Introduction to Physiotherapy
What is Physiotherapy?
Physiotherapy is also known as physical therapy and is a form of treatment that focuses on helping individuals to rebuild maximum movement and functional ability, typically after any medical event or chronic disorder that reduces the physical capacity of the individual.
It is primarily concerned with identifying and maximizing quality of life by prevention of a more serious complication, treatment/intervention during an illness, or rehabilitation after the event.
Where is Physiotherapy commonly used?
• As mentioned above, the role of physiotherapy may be preventive, remedial or therapeutic, or rehabilitative after the illness.
• Physiotherapy usually comprises many patterns and sets of exercises involving various functions of the body which can be physical movements of the body, or internal body functions like cardiac function, breathing, etc.
• These help to restore the functionality and strength of these parts of the body, typically after having been subjected to a medical disorder that reduces their capacity.
• In some cases however, physiotherapy has an important preventive role to play, such that more important complications involving other organs, can be avoided by early mobilizing or giving physiotherapy to the patient. For example use of physiotherapy in prevention of deep vein thrombosis in the legs of patients who are likely to be bedridden for prolonged periods.
• Another example is to maximize potential in an otherwise normal body, or to make it more enduring for strenuous activities while preventing injury to the muscles, like is commonly used in sportsmen.
Who can give Physiotherapy to a patient?
• Whether the patient will need or benefit from physiotherapy is a decision to be taken by the doctors and other specialists under whose treatment the patient is. This is done with the help of individual history and physical examination to arrive at a diagnosis, establish a management plan, and when necessary, incorporate the results of laboratory and imaging studies.
• In cases of sports and other activities too, specialists trained in sports medicine will help decide course of treatment for the individuals.
• Once the decision is made, trained physiotherapists can offer therapy in many settings, such as OPDs of major hospitals, within wards for admitted patients, patient’s own homes, schools and colleges, fitness centers and sports training facilities.
Specialty areas in Physiotherapy
These specialists treat individuals with cardiopulmonary (heart and lung) disorders or those who have had cardiac or pulmonary surgery. The main aim is to improve the capacity of cardiac strength as well as respiratory function. It is commonly utilized to assist in clearing lung secretions experienced with cystic fibrosis, and cardiac rehabilitation for patients of heart attacks, post coronary bypass surgery, chronic obstructive pulmonary disease, etc
Geriatric physical therapy focuses on conditions commonly affecting older adults like arthritis, osteoporosis, cancer, Alzheimer's disease, hip and joint replacement, balance disorders, incontinence, etc. It also helps those affected by such problems in developing a specialized program to help restore mobility, reduce pain, and increase fitness levels.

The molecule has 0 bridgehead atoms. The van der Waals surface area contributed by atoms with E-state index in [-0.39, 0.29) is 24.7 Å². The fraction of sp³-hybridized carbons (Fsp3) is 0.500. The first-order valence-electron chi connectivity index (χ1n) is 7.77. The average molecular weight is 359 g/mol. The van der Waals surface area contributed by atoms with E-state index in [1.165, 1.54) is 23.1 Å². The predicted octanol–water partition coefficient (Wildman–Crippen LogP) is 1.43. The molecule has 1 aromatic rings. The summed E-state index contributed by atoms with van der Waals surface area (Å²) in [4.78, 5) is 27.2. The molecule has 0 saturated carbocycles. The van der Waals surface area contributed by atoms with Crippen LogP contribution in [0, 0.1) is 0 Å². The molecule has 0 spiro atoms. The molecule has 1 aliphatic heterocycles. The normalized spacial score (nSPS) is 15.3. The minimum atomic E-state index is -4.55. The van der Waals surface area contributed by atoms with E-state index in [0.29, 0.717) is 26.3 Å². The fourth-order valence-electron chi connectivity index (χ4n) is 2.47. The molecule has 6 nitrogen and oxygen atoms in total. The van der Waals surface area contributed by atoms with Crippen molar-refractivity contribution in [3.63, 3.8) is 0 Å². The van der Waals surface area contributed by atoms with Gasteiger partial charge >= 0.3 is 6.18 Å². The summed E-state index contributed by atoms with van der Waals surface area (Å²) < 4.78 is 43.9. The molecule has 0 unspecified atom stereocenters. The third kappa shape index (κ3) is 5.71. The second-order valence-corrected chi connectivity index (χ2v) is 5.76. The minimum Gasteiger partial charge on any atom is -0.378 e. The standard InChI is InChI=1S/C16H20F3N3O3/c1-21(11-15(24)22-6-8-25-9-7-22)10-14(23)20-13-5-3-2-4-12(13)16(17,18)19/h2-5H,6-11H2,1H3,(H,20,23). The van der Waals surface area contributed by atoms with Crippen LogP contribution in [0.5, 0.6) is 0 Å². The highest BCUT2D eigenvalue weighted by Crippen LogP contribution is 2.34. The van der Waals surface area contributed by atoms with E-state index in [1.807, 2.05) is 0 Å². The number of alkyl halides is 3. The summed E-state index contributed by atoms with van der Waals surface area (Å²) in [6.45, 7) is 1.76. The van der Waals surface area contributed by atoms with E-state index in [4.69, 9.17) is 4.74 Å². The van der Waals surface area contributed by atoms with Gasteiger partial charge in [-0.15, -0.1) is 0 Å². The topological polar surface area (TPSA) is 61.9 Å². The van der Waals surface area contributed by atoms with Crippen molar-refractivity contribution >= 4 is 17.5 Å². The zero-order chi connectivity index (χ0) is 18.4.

Neurological physical therapy is a discipline working with individuals who either have an ongoing neurological disorder like Alzheimer’s, Parkinson’s disease, or have suffered some irreversible effects of an acute episode like that of stroke or neurological injury. Therapists generally work on areas of dysfunction like paralysis, vision impairment, poor balance, inability to ambulate, and loss of functional independence.
Orthopaedic physical therapists are involved in diagnosis, management as well as rehabilitation of patients with orthopaedic problems. They are trained in the treatment of post-operative orthopaedic procedures, fractures, acute sports injuries, arthritis, sprains, strains, back and neck pain, spinal conditions and amputations. Treatments like joint and spine mobilization/manipulation, therapeutic exercise, neuromuscular reeducation, hot/cold packs, and electrical stimulation are often used to hasten recovery. Orthopaedic physiotherapy also helps those who have suffered injury or disease affecting the muscles, bones, ligaments, or tendons of the body to evaluate long term effects, and lifestyle changes needed after injury.
Paediatric physiotherapy is typically involved in diagnosis, treatment, and management of infants, children, and adolescents with a variety of congenital, developmental, neuromuscular, skeletal, or acquired disorders/diseases. These disorders usually have lifelong effects on physical growth and activity and treatments focus on improving gross and fine motor skills, balance and coordination, strength and endurance as well as cognitive and sensory processing/integration. Children with developmental delays, cerebral palsy, spina bifida, or torticollis, also can benefit from treatment by paediatric physical therapists.
This basically means treatment of conditions involving the skin and related organs which commonly occurs in cases of wounds and burns. Physical therapists utilize surgical instruments, mechanical lavage, dressings and topical agents to scrape necrotic tissue and promote tissue healing. Other commonly used interventions include exercise, edema control, splinting, and compression garments.